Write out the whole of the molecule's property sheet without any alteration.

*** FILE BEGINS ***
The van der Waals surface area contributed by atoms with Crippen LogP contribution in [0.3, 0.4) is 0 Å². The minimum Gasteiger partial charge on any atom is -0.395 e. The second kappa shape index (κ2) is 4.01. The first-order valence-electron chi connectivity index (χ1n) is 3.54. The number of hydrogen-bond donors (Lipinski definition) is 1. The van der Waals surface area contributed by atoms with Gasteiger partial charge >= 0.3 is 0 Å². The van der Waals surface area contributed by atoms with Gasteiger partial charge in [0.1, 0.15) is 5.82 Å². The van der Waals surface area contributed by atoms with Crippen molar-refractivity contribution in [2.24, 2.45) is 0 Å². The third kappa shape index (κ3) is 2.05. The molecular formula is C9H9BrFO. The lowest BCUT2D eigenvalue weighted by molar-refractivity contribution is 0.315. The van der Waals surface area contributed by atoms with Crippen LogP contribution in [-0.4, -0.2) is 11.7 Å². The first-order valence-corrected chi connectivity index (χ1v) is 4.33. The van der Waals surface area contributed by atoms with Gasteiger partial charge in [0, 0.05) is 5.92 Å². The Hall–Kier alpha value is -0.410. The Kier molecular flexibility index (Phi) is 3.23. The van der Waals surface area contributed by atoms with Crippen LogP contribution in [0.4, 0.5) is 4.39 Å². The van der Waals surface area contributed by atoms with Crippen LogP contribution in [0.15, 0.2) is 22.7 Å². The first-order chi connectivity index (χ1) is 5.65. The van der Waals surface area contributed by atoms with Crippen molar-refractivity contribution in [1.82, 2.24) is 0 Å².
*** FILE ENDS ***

The van der Waals surface area contributed by atoms with Crippen LogP contribution in [0.3, 0.4) is 0 Å². The minimum Gasteiger partial charge on any atom is -0.395 e. The second kappa shape index (κ2) is 4.01. The first-order valence-electron chi connectivity index (χ1n) is 3.54. The number of hydrogen-bond donors (Lipinski definition) is 1. The van der Waals surface area contributed by atoms with Gasteiger partial charge >= 0.3 is 0 Å². The van der Waals surface area contributed by atoms with Gasteiger partial charge in [0.1, 0.15) is 5.82 Å². The van der Waals surface area contributed by atoms with Crippen molar-refractivity contribution in [2.24, 2.45) is 0 Å². The third kappa shape index (κ3) is 2.05. The molecular formula is C9H9BrFO. The lowest BCUT2D eigenvalue weighted by molar-refractivity contribution is 0.315. The van der Waals surface area contributed by atoms with Crippen LogP contribution in [-0.4, -0.2) is 11.7 Å². The first-order valence-corrected chi connectivity index (χ1v) is 4.33. The van der Waals surface area contributed by atoms with Gasteiger partial charge in [0, 0.05) is 5.92 Å². The Hall–Kier alpha value is -0.410. The Kier molecular flexibility index (Phi) is 3.23. The van der Waals surface area contributed by atoms with Crippen LogP contribution in [0.4, 0.5) is 4.39 Å². The van der Waals surface area contributed by atoms with Crippen LogP contribution in [0.15, 0.2) is 22.7 Å². The first-order chi connectivity index (χ1) is 5.65. The van der Waals surface area contributed by atoms with Crippen molar-refractivity contribution in [1.82, 2.24) is 0 Å².